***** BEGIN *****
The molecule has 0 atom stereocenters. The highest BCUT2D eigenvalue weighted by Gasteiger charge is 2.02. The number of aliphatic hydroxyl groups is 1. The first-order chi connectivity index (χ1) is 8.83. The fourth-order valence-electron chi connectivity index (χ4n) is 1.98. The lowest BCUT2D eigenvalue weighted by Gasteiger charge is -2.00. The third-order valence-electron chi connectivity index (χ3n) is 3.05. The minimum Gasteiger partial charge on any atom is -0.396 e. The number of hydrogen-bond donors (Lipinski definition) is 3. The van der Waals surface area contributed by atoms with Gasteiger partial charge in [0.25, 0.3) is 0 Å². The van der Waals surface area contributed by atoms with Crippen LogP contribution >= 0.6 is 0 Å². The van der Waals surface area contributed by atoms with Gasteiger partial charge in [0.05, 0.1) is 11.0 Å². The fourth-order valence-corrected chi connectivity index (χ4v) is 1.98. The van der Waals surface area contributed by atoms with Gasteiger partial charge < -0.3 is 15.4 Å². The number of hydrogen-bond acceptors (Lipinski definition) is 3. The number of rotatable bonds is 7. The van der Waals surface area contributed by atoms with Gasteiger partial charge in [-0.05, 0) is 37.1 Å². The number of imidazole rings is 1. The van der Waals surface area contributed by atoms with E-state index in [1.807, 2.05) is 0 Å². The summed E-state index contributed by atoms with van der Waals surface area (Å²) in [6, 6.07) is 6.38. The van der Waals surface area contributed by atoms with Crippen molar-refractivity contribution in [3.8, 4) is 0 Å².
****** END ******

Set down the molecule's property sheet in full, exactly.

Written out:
The molecule has 0 atom stereocenters. The highest BCUT2D eigenvalue weighted by Gasteiger charge is 2.02. The number of aliphatic hydroxyl groups is 1. The first-order chi connectivity index (χ1) is 8.83. The fourth-order valence-electron chi connectivity index (χ4n) is 1.98. The lowest BCUT2D eigenvalue weighted by Gasteiger charge is -2.00. The third-order valence-electron chi connectivity index (χ3n) is 3.05. The minimum Gasteiger partial charge on any atom is -0.396 e. The number of hydrogen-bond donors (Lipinski definition) is 3. The van der Waals surface area contributed by atoms with Gasteiger partial charge in [0.25, 0.3) is 0 Å². The van der Waals surface area contributed by atoms with Crippen LogP contribution >= 0.6 is 0 Å². The van der Waals surface area contributed by atoms with Gasteiger partial charge in [0.05, 0.1) is 11.0 Å². The fourth-order valence-corrected chi connectivity index (χ4v) is 1.98. The van der Waals surface area contributed by atoms with Gasteiger partial charge < -0.3 is 15.4 Å². The number of hydrogen-bond acceptors (Lipinski definition) is 3. The number of rotatable bonds is 7. The van der Waals surface area contributed by atoms with Gasteiger partial charge in [-0.05, 0) is 37.1 Å². The number of imidazole rings is 1. The van der Waals surface area contributed by atoms with E-state index in [1.807, 2.05) is 0 Å². The summed E-state index contributed by atoms with van der Waals surface area (Å²) in [6, 6.07) is 6.38. The van der Waals surface area contributed by atoms with Crippen molar-refractivity contribution in [3.8, 4) is 0 Å².